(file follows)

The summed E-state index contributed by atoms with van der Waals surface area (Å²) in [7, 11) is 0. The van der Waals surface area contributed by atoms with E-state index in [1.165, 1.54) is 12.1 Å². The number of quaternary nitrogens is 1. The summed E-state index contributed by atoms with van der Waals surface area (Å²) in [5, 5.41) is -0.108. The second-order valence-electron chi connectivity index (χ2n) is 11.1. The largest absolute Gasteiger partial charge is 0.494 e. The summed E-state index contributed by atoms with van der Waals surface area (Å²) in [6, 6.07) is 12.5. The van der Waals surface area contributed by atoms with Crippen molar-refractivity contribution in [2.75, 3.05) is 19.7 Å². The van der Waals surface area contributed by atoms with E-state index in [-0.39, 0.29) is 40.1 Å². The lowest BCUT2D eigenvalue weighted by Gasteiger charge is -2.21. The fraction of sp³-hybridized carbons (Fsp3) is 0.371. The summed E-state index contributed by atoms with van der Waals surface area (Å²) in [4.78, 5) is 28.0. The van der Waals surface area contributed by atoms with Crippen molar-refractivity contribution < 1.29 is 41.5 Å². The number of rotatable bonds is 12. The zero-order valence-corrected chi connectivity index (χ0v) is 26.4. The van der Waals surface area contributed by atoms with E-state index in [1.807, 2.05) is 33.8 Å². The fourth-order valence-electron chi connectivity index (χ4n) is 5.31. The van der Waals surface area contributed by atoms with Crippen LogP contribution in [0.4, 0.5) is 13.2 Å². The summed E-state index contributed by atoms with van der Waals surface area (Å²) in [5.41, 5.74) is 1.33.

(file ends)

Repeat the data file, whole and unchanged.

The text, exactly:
The summed E-state index contributed by atoms with van der Waals surface area (Å²) in [7, 11) is 0. The van der Waals surface area contributed by atoms with E-state index in [1.165, 1.54) is 12.1 Å². The number of quaternary nitrogens is 1. The summed E-state index contributed by atoms with van der Waals surface area (Å²) in [5, 5.41) is -0.108. The second-order valence-electron chi connectivity index (χ2n) is 11.1. The largest absolute Gasteiger partial charge is 0.494 e. The summed E-state index contributed by atoms with van der Waals surface area (Å²) in [6, 6.07) is 12.5. The van der Waals surface area contributed by atoms with Crippen molar-refractivity contribution in [2.75, 3.05) is 19.7 Å². The van der Waals surface area contributed by atoms with E-state index in [-0.39, 0.29) is 40.1 Å². The lowest BCUT2D eigenvalue weighted by Gasteiger charge is -2.21. The fraction of sp³-hybridized carbons (Fsp3) is 0.371. The summed E-state index contributed by atoms with van der Waals surface area (Å²) in [4.78, 5) is 28.0. The van der Waals surface area contributed by atoms with Crippen molar-refractivity contribution < 1.29 is 41.5 Å². The number of rotatable bonds is 12. The zero-order valence-corrected chi connectivity index (χ0v) is 26.4. The van der Waals surface area contributed by atoms with E-state index in [1.807, 2.05) is 33.8 Å². The fourth-order valence-electron chi connectivity index (χ4n) is 5.31. The van der Waals surface area contributed by atoms with Crippen LogP contribution in [0.4, 0.5) is 13.2 Å². The summed E-state index contributed by atoms with van der Waals surface area (Å²) in [5.41, 5.74) is 1.33.